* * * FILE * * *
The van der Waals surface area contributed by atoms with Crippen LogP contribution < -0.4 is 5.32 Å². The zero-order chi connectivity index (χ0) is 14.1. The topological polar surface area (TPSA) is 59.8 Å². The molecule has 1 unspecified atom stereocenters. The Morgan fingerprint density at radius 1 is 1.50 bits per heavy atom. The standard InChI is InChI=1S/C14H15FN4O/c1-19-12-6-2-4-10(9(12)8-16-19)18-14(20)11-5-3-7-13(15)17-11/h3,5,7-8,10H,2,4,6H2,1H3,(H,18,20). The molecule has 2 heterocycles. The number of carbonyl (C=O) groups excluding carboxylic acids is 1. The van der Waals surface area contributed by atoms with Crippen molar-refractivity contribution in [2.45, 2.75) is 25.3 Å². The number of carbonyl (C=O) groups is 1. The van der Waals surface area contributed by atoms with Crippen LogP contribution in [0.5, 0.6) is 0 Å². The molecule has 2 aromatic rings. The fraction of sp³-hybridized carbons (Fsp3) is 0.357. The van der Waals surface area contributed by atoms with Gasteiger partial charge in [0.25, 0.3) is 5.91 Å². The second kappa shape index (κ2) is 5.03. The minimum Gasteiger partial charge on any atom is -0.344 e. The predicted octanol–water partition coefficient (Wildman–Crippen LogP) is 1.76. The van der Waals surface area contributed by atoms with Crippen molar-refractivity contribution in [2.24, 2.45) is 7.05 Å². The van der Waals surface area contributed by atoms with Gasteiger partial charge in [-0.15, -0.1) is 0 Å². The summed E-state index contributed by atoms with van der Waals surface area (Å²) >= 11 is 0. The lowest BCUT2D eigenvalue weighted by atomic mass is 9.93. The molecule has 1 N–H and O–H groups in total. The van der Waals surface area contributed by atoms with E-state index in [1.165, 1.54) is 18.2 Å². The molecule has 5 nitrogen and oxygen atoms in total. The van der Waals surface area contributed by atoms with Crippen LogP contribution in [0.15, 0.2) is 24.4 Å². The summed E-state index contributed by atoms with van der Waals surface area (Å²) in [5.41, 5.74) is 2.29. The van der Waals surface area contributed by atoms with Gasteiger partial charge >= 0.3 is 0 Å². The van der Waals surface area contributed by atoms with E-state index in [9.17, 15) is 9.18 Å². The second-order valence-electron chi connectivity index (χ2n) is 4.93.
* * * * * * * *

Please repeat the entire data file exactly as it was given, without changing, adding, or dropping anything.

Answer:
The van der Waals surface area contributed by atoms with Crippen LogP contribution < -0.4 is 5.32 Å². The zero-order chi connectivity index (χ0) is 14.1. The topological polar surface area (TPSA) is 59.8 Å². The molecule has 1 unspecified atom stereocenters. The Morgan fingerprint density at radius 1 is 1.50 bits per heavy atom. The standard InChI is InChI=1S/C14H15FN4O/c1-19-12-6-2-4-10(9(12)8-16-19)18-14(20)11-5-3-7-13(15)17-11/h3,5,7-8,10H,2,4,6H2,1H3,(H,18,20). The molecule has 2 heterocycles. The number of carbonyl (C=O) groups excluding carboxylic acids is 1. The van der Waals surface area contributed by atoms with Crippen molar-refractivity contribution in [2.45, 2.75) is 25.3 Å². The number of carbonyl (C=O) groups is 1. The van der Waals surface area contributed by atoms with Crippen LogP contribution in [0.5, 0.6) is 0 Å². The molecule has 2 aromatic rings. The fraction of sp³-hybridized carbons (Fsp3) is 0.357. The van der Waals surface area contributed by atoms with Gasteiger partial charge in [0.25, 0.3) is 5.91 Å². The second kappa shape index (κ2) is 5.03. The minimum Gasteiger partial charge on any atom is -0.344 e. The predicted octanol–water partition coefficient (Wildman–Crippen LogP) is 1.76. The van der Waals surface area contributed by atoms with Crippen molar-refractivity contribution in [2.24, 2.45) is 7.05 Å². The van der Waals surface area contributed by atoms with Gasteiger partial charge in [-0.15, -0.1) is 0 Å². The summed E-state index contributed by atoms with van der Waals surface area (Å²) >= 11 is 0. The lowest BCUT2D eigenvalue weighted by atomic mass is 9.93. The molecule has 1 N–H and O–H groups in total. The van der Waals surface area contributed by atoms with E-state index in [1.165, 1.54) is 18.2 Å². The molecule has 5 nitrogen and oxygen atoms in total. The van der Waals surface area contributed by atoms with Crippen LogP contribution in [0.15, 0.2) is 24.4 Å². The summed E-state index contributed by atoms with van der Waals surface area (Å²) in [5.41, 5.74) is 2.29. The van der Waals surface area contributed by atoms with Gasteiger partial charge >= 0.3 is 0 Å². The van der Waals surface area contributed by atoms with E-state index in [9.17, 15) is 9.18 Å². The second-order valence-electron chi connectivity index (χ2n) is 4.93.